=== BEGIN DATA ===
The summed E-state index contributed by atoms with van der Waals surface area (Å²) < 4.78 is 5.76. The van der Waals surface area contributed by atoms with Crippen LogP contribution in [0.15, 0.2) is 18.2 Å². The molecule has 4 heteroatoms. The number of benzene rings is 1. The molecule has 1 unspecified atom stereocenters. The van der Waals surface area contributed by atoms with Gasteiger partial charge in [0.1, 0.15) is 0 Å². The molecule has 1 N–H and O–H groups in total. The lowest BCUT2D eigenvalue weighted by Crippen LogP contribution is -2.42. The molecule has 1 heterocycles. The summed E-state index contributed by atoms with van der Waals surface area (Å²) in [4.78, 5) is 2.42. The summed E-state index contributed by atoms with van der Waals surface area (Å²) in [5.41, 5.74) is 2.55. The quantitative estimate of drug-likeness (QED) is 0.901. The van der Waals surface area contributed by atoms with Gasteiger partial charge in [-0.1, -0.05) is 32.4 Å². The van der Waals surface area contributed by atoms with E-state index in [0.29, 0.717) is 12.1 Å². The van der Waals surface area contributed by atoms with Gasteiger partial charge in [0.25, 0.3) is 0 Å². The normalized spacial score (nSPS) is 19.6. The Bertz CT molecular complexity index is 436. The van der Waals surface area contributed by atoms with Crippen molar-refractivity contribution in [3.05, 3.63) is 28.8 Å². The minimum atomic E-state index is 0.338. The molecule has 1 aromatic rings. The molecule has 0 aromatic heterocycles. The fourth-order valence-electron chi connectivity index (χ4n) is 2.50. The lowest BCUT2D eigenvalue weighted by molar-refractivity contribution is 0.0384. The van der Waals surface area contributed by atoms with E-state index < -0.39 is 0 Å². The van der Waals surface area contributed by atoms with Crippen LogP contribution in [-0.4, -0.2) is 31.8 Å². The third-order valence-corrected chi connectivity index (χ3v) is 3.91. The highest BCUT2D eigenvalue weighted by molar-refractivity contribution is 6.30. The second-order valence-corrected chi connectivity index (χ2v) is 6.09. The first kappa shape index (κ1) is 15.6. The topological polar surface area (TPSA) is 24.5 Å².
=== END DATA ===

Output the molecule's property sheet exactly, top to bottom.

The summed E-state index contributed by atoms with van der Waals surface area (Å²) < 4.78 is 5.76. The van der Waals surface area contributed by atoms with Crippen LogP contribution in [0.15, 0.2) is 18.2 Å². The molecule has 4 heteroatoms. The number of benzene rings is 1. The molecule has 1 unspecified atom stereocenters. The van der Waals surface area contributed by atoms with Gasteiger partial charge in [0.1, 0.15) is 0 Å². The molecule has 1 N–H and O–H groups in total. The lowest BCUT2D eigenvalue weighted by Crippen LogP contribution is -2.42. The molecule has 1 heterocycles. The summed E-state index contributed by atoms with van der Waals surface area (Å²) in [4.78, 5) is 2.42. The summed E-state index contributed by atoms with van der Waals surface area (Å²) in [5.41, 5.74) is 2.55. The quantitative estimate of drug-likeness (QED) is 0.901. The van der Waals surface area contributed by atoms with Gasteiger partial charge in [-0.1, -0.05) is 32.4 Å². The van der Waals surface area contributed by atoms with E-state index in [0.29, 0.717) is 12.1 Å². The van der Waals surface area contributed by atoms with Gasteiger partial charge in [0.25, 0.3) is 0 Å². The normalized spacial score (nSPS) is 19.6. The Bertz CT molecular complexity index is 436. The van der Waals surface area contributed by atoms with Crippen molar-refractivity contribution in [3.05, 3.63) is 28.8 Å². The minimum atomic E-state index is 0.338. The molecule has 1 aromatic rings. The molecule has 0 aromatic heterocycles. The fourth-order valence-electron chi connectivity index (χ4n) is 2.50. The lowest BCUT2D eigenvalue weighted by molar-refractivity contribution is 0.0384. The van der Waals surface area contributed by atoms with E-state index < -0.39 is 0 Å². The van der Waals surface area contributed by atoms with Crippen LogP contribution in [-0.4, -0.2) is 31.8 Å². The third-order valence-corrected chi connectivity index (χ3v) is 3.91. The highest BCUT2D eigenvalue weighted by molar-refractivity contribution is 6.30. The second-order valence-corrected chi connectivity index (χ2v) is 6.09. The first kappa shape index (κ1) is 15.6. The topological polar surface area (TPSA) is 24.5 Å².